NHS England: NHS Identity
In recent times, the NHS identity has taken on a new and greater significance. The blue lozenge has become a signpost for vital information and life-saving care throughout the Covid-19 pandemic. Much of the symbol's strength derives from its clear and consistent application and that in itself relies on a solid set of brand guidelines.
In 2016 following a restructuring of the health service, we were asked to overhaul the NHS brand to strengthen its presence in the new healthcare landscape. With NHS services now being delivered by CCGs and Foundation Trusts, as well as private sector operators, a new approach was needed to provide clear signposting to NHS services.
The existing guidelines were seriously outdated. Some NHS organisations had even introduced their own identities, leading to confusion among patients and public. New guidelines were urgently needed to bring consistency and clarity, and to help bring the NHS brand to life in a digital space
Our approach was to develop a comprehensive Identity Policy, designed to help 600 NHS organisations achieve the consistent, national standard that patients need and expect. The new Policy was based on a set of over-arching principles, designed to ensure the interests and needs of patients and public are considered first. It also covered who could and couldn’t use the NHS Identity, how the core elements should be used and the responsibilities for ensuring correct implementation.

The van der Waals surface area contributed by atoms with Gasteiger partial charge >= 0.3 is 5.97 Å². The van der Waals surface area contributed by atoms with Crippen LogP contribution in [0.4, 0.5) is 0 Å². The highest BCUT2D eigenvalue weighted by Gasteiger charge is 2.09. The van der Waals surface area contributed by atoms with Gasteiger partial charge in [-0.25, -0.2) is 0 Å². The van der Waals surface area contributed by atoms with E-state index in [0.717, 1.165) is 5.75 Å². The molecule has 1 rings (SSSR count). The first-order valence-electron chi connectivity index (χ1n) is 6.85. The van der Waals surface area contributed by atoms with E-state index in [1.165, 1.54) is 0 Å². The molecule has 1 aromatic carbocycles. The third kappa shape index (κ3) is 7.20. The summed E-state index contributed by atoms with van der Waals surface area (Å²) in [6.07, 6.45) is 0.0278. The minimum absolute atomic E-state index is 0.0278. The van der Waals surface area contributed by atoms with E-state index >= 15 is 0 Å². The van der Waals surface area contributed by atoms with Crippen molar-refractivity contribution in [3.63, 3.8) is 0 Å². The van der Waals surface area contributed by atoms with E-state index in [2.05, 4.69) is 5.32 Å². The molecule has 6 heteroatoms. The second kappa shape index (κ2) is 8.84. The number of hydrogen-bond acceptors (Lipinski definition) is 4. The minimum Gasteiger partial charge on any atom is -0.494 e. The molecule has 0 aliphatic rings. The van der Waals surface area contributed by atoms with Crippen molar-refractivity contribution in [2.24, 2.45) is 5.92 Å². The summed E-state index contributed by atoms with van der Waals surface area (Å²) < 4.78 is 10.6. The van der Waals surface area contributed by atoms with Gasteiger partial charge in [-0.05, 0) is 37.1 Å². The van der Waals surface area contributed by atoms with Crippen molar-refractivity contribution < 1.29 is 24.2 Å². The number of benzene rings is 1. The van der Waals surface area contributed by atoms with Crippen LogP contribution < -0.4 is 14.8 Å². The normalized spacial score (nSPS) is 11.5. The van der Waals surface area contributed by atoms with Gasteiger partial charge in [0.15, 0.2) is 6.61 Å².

Comprehensive guidelines were created to reflect the Policy. These were designed for all levels of user and distributed online, containing over 50 visual examples to illustrate the new approach. 600 sets of assets were also developed for NHS organisations to help them implement the identity consistently and cost effectively.
After 2 years of development work, an informal launch took place in late 2016. A number of NHS organisations, trusts and CCGs were assigned to test the new assets and guidelines. Following successful testing, the new NHS identity guidelines website was launched in January 2017.
The new approach was implemented over the long term, with materials only being rebranded when due for natural replacement. This along with the use of the new asset packs and a new culture of sharing artwork, has led to a significant reduction in the total NHS design spend.